Teach me your way, O LORD, that I may walk in your truth; give me an undivided heart to revere your name. --Psalm 86:11

Wednesday, August 10, 2011

Bible Reading 2: The Blessings and Curses of Being a Biblical Scholar

Four years getting a bachelor’s degree in biblical studies and four more years studying Scripture in seminary have obviously changed my approach to the Holy Book. I would not trade my education, for it has enriched my life and my faith in countless ways. Yet serious study has also made some aspects of Bible reading more challenging. I begin here, with what I’ll call the “curse,” before returning to the rich rewards I’ve reaped from serious engagement with sacred Scripture (blessings).
Curse: My first reaction when I approach a text is to think of what I don’t understand, even though I probably do understand the main point.
For example, I get frustrated reading one of the most straightforward, black and white books in the Bible – 1 John – because I can’t discern its structure and did not understand why John said the same few things over and over in slightly different ways.
When I try to read devotionally, all the “rules” of interpretation come into play:
  • How can I meditate on a verse I haven’t read in context? Just one isolated verse? Really?
  • How can I learn from a passage when I don’t understand linguistic details, historical background or how it fits and functions in the whole book?
  • Don’t I need to interpret a text in canonical context, that is, in light of the whole scriptural story?
  • How can I faithfully apply a text if I don’t grasp its meaning and implications for its original readers?
The questions can be paralyzing, when I simply want to listen to the text and apply.
But there are also rich blessings of academic study of Scripture. Often, these blessings are received through and because of rigorous wrestling with interpretive questions like those above. One such blessing came up in a conversation I had with a college student about reading the Bible devotionally. I’ve always struggled with this. I tend to read for ideas rather than “application points” that speak right into my life, especially. But then I realized two things:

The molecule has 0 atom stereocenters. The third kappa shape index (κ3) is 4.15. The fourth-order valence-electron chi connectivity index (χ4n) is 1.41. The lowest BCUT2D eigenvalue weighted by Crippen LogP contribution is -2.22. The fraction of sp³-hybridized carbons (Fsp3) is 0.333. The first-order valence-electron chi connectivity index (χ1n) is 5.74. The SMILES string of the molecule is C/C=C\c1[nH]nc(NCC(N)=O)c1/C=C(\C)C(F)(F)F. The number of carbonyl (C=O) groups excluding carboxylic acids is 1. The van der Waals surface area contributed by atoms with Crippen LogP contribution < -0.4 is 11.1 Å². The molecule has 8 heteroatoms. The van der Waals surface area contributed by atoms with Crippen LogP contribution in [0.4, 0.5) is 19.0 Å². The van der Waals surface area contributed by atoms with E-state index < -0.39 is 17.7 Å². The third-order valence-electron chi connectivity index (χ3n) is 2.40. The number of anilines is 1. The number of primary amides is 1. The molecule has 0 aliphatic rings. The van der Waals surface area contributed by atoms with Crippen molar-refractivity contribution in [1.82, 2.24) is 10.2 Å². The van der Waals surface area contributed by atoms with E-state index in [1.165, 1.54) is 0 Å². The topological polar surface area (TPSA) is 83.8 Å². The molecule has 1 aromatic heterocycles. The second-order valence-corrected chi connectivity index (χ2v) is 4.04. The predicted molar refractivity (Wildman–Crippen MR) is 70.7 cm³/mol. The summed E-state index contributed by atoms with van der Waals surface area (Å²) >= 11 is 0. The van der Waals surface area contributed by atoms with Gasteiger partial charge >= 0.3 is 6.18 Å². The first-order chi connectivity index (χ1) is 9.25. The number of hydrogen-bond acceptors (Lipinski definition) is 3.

• Even If I’m not specifically inspired each time I open the Word, the truth is in me, and it speaks to me when I need it, especially when I’m walking through a valley or undergoing trail.
  • I’m learning to apply the Bible’s “big ideas,” that arise out of its Grand Story. I find these themes far more exciting and inspiring than the relevant nuggets that we can – responsibly or otherwise – mine out of texts.
There are other blessings too:
  • I have skills and tools to discover the meaning of difficult ancient texts.
  • I have greater capacity to learn from the labors of great teachers who write about the Scripture.
  • Study increases my grasp of who God is and how he’s working to redeem this broken world.
  • It also continually clarifies my picture of righteous worship, faithful living, and how God’s Spirit empowers both.
  • I have come to see so many glorious dimensions to the saving work of Jesus.
  • I have a greater hunger for heaven, and I understand why it will be wonderful: because we’ll live as priests in the presence of our God offering sacrifices of praise to him, just as he created us to do!
So, at the end of the day, I would say the puzzlement and occasional paralysis in approaching Scripture is a small price to pay for the rewards I’ve reaped from my first decade of academic study. Even if I my personality pushes me be more academic than devotional and more abstract than practical, I’m convinced that these elements can – indeed must – be wed. To this end I labor and study and read and pray.
What’s your “bent” when you come to the Bible? What parts of reading and study do you find most challenging or exhilarating? How do you see the relationship between devotional reading and study?

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